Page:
Internet Symposium on Food Allergens 1(3): 95-101 (1999)

Structure and Function Can Determine Important Features in Allergenicity: Investigations on the Group I Allergens of the Grasses

A. PETERSEN (a), K. GROBE (a), G. SCHRAMM (a), K. GEHLHAR (a), S. VIETHS (b), F. ALTMANN (c), M. SCHLAAK (a), W.-M. BECKER (a)

(a) Research Center Borstel, Biochemical and Molecular Allergology, Borstel, Germany
(b) Paul-Ehrlich-Institute, Department of Allergology, Langen, Germany
(c) Institute of Chemistry, University of Agriculture, Vienna, Austria
The structure of an allergen plays a crucial role in type I allergy. It is involved in the sensitization process as well as in allergic reactions that are caused by repetitive exposure. Here, we focused on the abundant group I allergens of grass pollen, which are known for their IgE inducing potential. We identified at least four independent IgE-binding regions (conformational epitopes) on the molecule. A few continuous epitopes were determined, but they seem to be of minor relevance. As regards post-translational modifications we detected disulfide formations, one N-glycan of the complex type and two hydroxylated proline residues. All these modifications increased the allergenicity. Additionally it was shown that IgE cross-reactivity to unrelated proteins such as tomato is caused by similarities in carbohydrate moieties.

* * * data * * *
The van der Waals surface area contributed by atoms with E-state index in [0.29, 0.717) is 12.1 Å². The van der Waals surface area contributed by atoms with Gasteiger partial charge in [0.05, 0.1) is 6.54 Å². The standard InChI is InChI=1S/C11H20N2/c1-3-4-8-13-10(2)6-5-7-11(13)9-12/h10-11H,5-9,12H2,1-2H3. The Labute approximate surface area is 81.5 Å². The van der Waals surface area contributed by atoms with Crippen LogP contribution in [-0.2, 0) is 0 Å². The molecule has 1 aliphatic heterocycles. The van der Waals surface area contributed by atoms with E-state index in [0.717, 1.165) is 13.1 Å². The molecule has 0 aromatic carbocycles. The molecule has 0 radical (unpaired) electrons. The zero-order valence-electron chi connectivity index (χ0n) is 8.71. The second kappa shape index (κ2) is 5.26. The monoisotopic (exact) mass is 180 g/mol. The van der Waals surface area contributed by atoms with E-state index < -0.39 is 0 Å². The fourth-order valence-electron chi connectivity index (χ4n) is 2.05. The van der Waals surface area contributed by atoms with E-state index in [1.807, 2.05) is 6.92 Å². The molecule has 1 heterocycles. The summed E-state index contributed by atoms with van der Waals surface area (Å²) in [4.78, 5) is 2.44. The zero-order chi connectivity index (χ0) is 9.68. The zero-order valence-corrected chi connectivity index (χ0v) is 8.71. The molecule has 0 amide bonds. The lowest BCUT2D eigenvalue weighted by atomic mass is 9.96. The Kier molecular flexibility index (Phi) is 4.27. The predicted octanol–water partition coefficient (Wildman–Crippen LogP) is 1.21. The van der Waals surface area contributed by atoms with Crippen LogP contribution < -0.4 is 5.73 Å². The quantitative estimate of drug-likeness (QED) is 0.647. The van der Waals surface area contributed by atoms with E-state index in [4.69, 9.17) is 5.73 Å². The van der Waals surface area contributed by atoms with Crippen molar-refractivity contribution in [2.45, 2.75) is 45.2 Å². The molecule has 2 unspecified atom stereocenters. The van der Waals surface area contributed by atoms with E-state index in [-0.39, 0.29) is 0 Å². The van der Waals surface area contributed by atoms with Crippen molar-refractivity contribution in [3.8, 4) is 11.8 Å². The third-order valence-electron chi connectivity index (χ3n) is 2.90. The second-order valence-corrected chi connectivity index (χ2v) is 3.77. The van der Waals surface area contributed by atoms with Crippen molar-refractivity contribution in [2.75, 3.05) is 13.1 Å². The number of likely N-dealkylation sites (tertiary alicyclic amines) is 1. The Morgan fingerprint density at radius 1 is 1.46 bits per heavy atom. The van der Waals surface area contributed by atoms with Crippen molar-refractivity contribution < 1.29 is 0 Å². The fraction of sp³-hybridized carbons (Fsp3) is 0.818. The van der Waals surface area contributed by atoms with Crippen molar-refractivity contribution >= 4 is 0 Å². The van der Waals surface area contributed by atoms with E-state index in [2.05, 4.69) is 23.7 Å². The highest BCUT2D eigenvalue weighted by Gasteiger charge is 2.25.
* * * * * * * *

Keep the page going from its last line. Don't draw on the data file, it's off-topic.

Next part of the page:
Like several food allergens e.g. Act c 1 (kiwi fruit), Gly mBd 30K (soybean) and the dust mite allergen Der p 1, the grass pollen allergen Phl p 1 is a cysteine protease. We proved this by use of specific substrates, specific inhibitors, and by comparison of the protein sequences. In analogy to Der p 1 we deduce that Phl p 1 might enhance the permeability of the epithelium, influence T helper cells to cause a bias to Th2, and increase the IgE production of plasma cells. Thus, the group I allergens seem to be important components in a pollen extract which can mediate sensitization and enhance the triggering of symptoms leading to a persistence of grass pollen allergy. 
grass group I allergens
type I allergy
post-translational modifications
epitope mapping


[Introduction] [IgE-reactive Epitopes] [Protein Function] [Implications] [References] [Abbreveations]

Arnd Petersen 
Dr. Arnd Petersen 
Research Center Borstel
Biochemical and Molecular Allergology 
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